Jun 30, 2016


'Such intimacy of collaboration between a writer and director is rare. The days of Howard Hawks playing backgammon on set with Ben Hecht and Charles MacArthur, or John Ford’s marathon poker sessions with Dudley Nichols, or Hitchcock’s long gourmand lunches with John Michael Hayes have passed into legend, but the franchise farm that is modern Hollywood tends to work against such recurring collaborations. The Harry Potter films were all written by Steve Kloves but farmed out to different directors—similarly the “Bourne” and “Captain America” movies. Martin Scorsese teamed up with writer Paul Schrader three times, for “Taxi Driver” in 1976, “Raging Bull” in 1980, during the making of which they fell out, before reteaming for “Bringing out the Dead,” in 1999, from Joe Connelly’s novel about fried ambulance drivers, itself an homage to Scorsese’s New York, and thus introducing the danger of a kind of creative feedback loop. “The heroine’s called Mary,” Schrader warned the director over dinner. “Watch out for the Catholic symbols. You’ve already done that in ‘Mean Streets’ and ‘Raging Bull.’” If self-consciousness is the danger of such reunions, Mathison and Spielberg put it to work for them. Audiences have good reason to fear whenever filmmakers armed with digital paint boxes address the unlimited potential of the imagination as their subject—as Disney’s recent “Alice Through the Looking Glass” showed, C.G.I. imaginariums have a tendency towards gaudy over-crowdedness—but the images of Dahl’s dram country, briefly described in the book, have a classical, organic simplicity: a stream running uphill, a large oak tree reflected in a pool against a starry night sky, its inverted reflection a portal to the dream world. That tree could easily have been tended by Spielberg and Mathison's botanist extraterrestrial from 1982.  Like "E.T." the BFG is a two-hander, a record of a friendship, as well as a rekindled conversation between Mathison and Spielberg, the dream-catcher-turned-corporate-entertainment giant, about the nature of cinematic dreams.' — From my piece for The New Yorker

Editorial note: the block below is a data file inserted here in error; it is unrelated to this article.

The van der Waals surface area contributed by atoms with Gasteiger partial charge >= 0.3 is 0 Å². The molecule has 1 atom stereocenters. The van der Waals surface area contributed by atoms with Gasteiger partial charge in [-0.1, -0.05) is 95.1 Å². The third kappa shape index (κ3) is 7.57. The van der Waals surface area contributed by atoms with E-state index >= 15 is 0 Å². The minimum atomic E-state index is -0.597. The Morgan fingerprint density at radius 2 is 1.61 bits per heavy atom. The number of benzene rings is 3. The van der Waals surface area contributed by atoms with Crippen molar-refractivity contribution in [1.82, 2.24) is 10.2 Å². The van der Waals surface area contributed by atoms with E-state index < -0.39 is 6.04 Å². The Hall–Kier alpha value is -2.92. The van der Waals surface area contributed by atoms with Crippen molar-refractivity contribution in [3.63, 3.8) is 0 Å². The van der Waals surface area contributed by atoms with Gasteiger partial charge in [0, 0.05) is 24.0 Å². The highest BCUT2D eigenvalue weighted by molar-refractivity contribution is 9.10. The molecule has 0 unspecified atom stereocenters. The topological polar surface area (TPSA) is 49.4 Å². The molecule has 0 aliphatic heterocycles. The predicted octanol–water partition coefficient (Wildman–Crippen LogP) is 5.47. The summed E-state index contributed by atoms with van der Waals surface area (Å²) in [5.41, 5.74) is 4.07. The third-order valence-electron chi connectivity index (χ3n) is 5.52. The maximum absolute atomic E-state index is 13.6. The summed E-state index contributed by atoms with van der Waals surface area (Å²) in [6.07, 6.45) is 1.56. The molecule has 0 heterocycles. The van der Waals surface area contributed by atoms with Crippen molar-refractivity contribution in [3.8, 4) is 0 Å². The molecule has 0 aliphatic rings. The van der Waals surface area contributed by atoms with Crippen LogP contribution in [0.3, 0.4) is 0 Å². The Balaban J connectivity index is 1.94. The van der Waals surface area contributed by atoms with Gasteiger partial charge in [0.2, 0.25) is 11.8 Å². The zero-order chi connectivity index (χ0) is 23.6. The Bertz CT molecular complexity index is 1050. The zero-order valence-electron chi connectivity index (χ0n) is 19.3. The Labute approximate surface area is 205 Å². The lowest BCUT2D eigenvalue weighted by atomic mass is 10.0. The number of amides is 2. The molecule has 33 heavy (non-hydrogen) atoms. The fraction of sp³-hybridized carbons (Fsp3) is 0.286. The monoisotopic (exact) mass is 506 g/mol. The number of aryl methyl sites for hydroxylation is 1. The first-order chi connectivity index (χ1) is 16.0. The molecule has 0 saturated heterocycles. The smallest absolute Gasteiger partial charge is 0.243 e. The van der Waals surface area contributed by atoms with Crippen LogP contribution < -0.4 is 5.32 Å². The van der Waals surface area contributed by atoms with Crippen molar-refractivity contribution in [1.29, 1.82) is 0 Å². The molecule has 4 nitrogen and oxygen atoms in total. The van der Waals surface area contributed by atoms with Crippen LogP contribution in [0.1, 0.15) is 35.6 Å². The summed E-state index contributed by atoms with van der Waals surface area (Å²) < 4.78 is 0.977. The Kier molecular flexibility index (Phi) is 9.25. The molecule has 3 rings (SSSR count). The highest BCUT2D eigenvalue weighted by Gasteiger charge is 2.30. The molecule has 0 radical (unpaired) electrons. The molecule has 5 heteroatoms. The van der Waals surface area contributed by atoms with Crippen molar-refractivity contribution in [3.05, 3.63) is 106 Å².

Jun 29, 2016

Best things I've seen in 2016 so far

1. Ralph Fiennes in A Bigger Splash2.  The night time car rides in Midnight Special 3. Riley Keogh in The Girlfriend Experience 4. The trailer for Hail, Caesar 5. The final shot of The Witch 6. The oak tree in The BFG 7. Kate Beckinsale in Love and Friendship 8. The cliffhangers in Silicon Valley 9. Weiner 10. Winona Ryder in Show Me a Hero

Jun 28, 2016